Monday, March 8, 2010

Ocean Acidification

Had a good time at the MLA meeting in Rockland. The most interesting session was about Ocean Acidification. When CO2 gets absorbed into the ocean, carbonic acid is formed and the pH drops, making the oceans more acidic. Crustaceans (animals with shells) are very sensitive to acidity: the calcium carbonate in their shells dissolves.

The speaker went on about corals (not many in Maine), oysters (only a few in Maine), and urchins. He showed pictures of the larvae dissolving in water with elevated CO2 levels. Urchins are the most sensitive to dissolved CO2.

Lobsters and crabs react differently when exposed to slightly acidic water. Preliminary studies indicate that they tend to grow thicker, bigger shells with less meat inside. He cautioned the audience about the diet of the lobsters in the future, since they eat a lot of the crustacean larvae.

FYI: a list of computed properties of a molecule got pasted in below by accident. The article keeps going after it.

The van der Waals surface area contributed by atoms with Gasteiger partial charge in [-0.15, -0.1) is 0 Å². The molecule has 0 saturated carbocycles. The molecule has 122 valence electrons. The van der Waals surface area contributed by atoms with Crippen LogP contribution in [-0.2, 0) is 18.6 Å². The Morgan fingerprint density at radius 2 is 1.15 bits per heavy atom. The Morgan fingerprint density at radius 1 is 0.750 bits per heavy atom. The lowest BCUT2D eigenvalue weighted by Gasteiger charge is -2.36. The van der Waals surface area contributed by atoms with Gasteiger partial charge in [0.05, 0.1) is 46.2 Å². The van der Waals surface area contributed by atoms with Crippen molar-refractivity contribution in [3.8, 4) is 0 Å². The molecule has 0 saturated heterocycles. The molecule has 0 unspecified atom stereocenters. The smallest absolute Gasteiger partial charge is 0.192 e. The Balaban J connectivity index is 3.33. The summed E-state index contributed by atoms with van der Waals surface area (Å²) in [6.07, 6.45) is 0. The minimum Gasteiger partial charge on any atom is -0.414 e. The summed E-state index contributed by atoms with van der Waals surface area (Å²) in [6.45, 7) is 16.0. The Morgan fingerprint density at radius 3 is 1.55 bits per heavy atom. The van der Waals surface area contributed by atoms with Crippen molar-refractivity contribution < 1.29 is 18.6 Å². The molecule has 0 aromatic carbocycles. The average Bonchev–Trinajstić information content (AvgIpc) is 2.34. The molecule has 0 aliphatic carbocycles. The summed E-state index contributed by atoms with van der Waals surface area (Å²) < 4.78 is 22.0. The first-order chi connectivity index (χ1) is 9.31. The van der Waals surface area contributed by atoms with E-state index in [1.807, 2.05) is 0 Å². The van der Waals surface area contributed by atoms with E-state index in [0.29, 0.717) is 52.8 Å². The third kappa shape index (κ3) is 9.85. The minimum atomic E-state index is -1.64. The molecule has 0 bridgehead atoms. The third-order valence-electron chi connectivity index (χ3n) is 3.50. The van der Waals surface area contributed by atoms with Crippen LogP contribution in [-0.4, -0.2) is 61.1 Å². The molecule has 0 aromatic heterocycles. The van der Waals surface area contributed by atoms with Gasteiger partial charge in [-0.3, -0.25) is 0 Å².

The urchins were over-harvested 15 years ago, but I always wondered why they never came back. And then it hit me - the other shellfish are gone, too! I remember 30 years ago, the pilings and ledges were covered with barnacles and mussels. Urchins and whelk (conch) often filled traps. Today they are pretty scarce.

What are your experiences? Aren't there now a lot, lot less barnacles, conch, mussels and urchins? Does anyone have a feel on clams, limpets or periwinkles?

What I find really scary is that we haven't had any significant changes in population, fishing, technology, pollution or other outside effects. We are far away from mainland problems. Except for the urchins, none of these species were ever commercially harvested on Criehaven or Matinicus.

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